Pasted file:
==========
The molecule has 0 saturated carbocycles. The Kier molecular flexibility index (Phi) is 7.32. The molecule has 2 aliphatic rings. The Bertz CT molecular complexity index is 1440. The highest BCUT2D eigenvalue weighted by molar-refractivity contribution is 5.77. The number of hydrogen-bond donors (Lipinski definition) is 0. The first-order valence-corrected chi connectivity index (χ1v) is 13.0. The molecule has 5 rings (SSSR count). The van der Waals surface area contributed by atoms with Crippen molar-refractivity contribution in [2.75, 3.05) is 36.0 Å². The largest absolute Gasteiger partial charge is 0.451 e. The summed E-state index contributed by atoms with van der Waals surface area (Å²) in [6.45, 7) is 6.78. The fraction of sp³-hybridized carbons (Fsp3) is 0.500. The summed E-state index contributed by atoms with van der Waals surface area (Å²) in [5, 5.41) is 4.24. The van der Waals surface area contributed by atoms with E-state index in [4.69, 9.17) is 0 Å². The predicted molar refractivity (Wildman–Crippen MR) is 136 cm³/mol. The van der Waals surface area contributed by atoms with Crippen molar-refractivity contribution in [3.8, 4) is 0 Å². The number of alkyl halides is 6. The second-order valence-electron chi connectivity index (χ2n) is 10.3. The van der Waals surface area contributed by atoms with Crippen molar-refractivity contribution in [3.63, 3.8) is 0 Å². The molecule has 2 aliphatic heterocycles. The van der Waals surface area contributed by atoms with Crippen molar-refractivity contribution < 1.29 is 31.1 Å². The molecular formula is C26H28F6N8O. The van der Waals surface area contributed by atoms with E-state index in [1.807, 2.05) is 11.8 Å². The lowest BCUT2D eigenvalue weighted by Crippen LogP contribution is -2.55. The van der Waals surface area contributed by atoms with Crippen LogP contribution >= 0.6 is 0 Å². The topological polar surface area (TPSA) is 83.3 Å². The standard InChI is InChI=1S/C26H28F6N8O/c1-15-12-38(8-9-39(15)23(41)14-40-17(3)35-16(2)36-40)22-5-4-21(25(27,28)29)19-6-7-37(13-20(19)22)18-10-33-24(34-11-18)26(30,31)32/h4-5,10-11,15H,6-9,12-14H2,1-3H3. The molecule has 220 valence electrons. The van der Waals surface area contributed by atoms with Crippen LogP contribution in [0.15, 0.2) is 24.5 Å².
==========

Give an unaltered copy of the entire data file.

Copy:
The molecule has 0 saturated carbocycles. The Kier molecular flexibility index (Phi) is 7.32. The molecule has 2 aliphatic rings. The Bertz CT molecular complexity index is 1440. The highest BCUT2D eigenvalue weighted by molar-refractivity contribution is 5.77. The number of hydrogen-bond donors (Lipinski definition) is 0. The first-order valence-corrected chi connectivity index (χ1v) is 13.0. The molecule has 5 rings (SSSR count). The van der Waals surface area contributed by atoms with Crippen molar-refractivity contribution in [2.75, 3.05) is 36.0 Å². The largest absolute Gasteiger partial charge is 0.451 e. The summed E-state index contributed by atoms with van der Waals surface area (Å²) in [6.45, 7) is 6.78. The fraction of sp³-hybridized carbons (Fsp3) is 0.500. The summed E-state index contributed by atoms with van der Waals surface area (Å²) in [5, 5.41) is 4.24. The van der Waals surface area contributed by atoms with E-state index in [4.69, 9.17) is 0 Å². The predicted molar refractivity (Wildman–Crippen MR) is 136 cm³/mol. The van der Waals surface area contributed by atoms with Crippen molar-refractivity contribution in [3.8, 4) is 0 Å². The number of alkyl halides is 6. The second-order valence-electron chi connectivity index (χ2n) is 10.3. The van der Waals surface area contributed by atoms with Crippen molar-refractivity contribution in [3.63, 3.8) is 0 Å². The molecule has 2 aliphatic heterocycles. The van der Waals surface area contributed by atoms with Crippen molar-refractivity contribution < 1.29 is 31.1 Å². The molecular formula is C26H28F6N8O. The van der Waals surface area contributed by atoms with E-state index in [1.807, 2.05) is 11.8 Å². The lowest BCUT2D eigenvalue weighted by Crippen LogP contribution is -2.55. The van der Waals surface area contributed by atoms with Crippen LogP contribution >= 0.6 is 0 Å². The topological polar surface area (TPSA) is 83.3 Å². The standard InChI is InChI=1S/C26H28F6N8O/c1-15-12-38(8-9-39(15)23(41)14-40-17(3)35-16(2)36-40)22-5-4-21(25(27,28)29)19-6-7-37(13-20(19)22)18-10-33-24(34-11-18)26(30,31)32/h4-5,10-11,15H,6-9,12-14H2,1-3H3. The molecule has 220 valence electrons. The van der Waals surface area contributed by atoms with Crippen LogP contribution in [0.15, 0.2) is 24.5 Å².